Red-tagging of church groups is deplorable and condemnable

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The National Task Force to End Local Communist Armed Conflict (NTF-ECLAC), a body heftily funded by the government and headed by President Rodrigo Duterte, red-tagged church groups, media organizations, human rights groups and activist groups in a post on May 29. Not coincidentally, it was after two House committees passed the Senate version of the Anti-Terrorism Bill to fast-track its passage into law.

The NTF-ELCAC was a creation of Duterte through Executive Order 70 on December 4, 2018.

The bill provides for the current members of the NTF-ELCAC to designate who they will suspect or tag as terrorists or their supporters (whether in intention, planning or commission of the intended, probable, pending or actual terrorist act) in the provision ‘preliminary order to proscribe’, without the need for the courts to decide.

“These are the open sectoral organizations, underground mass organizations, and allies established by the Communist Party of the Philippines-New People’s Army-National Democratic Front (CPP-NPA-NDF) disguising themselves as defenders and protectors of the Filipino people but who are, in fact, its most brutal. and savage oppressors and most cruel of persecutors,” the post opened.

Activists are ordinary citizens who belong to different sectors. And those that the NTF-ELCAC red-tagged would undoubtedly be the first targets, as well as probably the political opposition to Duterte’s administration, of the Anti-Terrorism Bill after tagging any of them as supporters or terrorists even only in intent in the broad definition of terrorism in the law.

They would use the law to arrest and detain without warrant members of these organizations or whomever they want to tag as terrorists – and during that extended period of detention, cull from them information to indict them as supporters or terrorists even only in intent in the broad definition of terrorism in the law.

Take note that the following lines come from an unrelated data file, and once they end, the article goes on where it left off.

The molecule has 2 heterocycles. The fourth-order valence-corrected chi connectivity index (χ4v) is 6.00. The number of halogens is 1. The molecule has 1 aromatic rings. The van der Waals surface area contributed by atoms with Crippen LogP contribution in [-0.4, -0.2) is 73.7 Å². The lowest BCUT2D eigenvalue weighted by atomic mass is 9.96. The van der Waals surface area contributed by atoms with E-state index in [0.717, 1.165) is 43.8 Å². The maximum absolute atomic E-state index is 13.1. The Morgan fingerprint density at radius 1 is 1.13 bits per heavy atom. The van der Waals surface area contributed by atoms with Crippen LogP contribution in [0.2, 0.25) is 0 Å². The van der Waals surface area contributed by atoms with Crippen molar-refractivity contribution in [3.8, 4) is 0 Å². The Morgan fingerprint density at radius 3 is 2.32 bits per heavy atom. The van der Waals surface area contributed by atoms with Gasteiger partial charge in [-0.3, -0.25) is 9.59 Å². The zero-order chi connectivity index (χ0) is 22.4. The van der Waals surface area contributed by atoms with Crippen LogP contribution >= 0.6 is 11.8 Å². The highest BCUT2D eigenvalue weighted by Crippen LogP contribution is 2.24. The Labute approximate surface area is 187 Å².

“It is time that we close ranks and get back from these terrorists all that they have stolen from us- our beloved Motherland and our bright future as a people,” the NTF-ELCAC post ended.

Who are the church groups the NTF ELCAC is vilifying and that the military have long been harassing and attacking?

The Iglesia Filipina Independiente (IFI) was established in 1902 as a Church founded by Jesus Christ in the Philippines through the Filipino people led by the Union Obrera Democratica. The IFI participates in the struggle of the Filipino people for national independence and democracy.

The National Council of Churches in the Philippines (NCCP) was organized in November 1963 mainly by Protestant Churches and denominations in the Philippines to propagate the Lordship and Servanthood of Jesus Christ by serving the Filipino people.

The United Church of the Christ in the Philippines (UCCP) was organized in May 1948 with an aspiration that a Church of Jesus Christ must proclaim Him as Lord and Saviour in the life and struggle of the Filipino people.

The Promotion of Church People’s Response (PCPR) was organized during the Marcos dictatorship by nationalist and progressive church people and individuals in the Philippines which support the struggle of the Filipino people for democratic rights and national independence as call to serve God and people.

These church institutions and organization are legitimate and legal organizations. It is deplorable and condemnable to link red-tag them and treat them no different from the armed revolutionaries in the countryside, those who had given up hope in the current political and social system in the country and established their own. They are treated as enemies by the police and military who wield guns, but these church groups wield only their prayers, crucifixes, hands in service, voices and placards.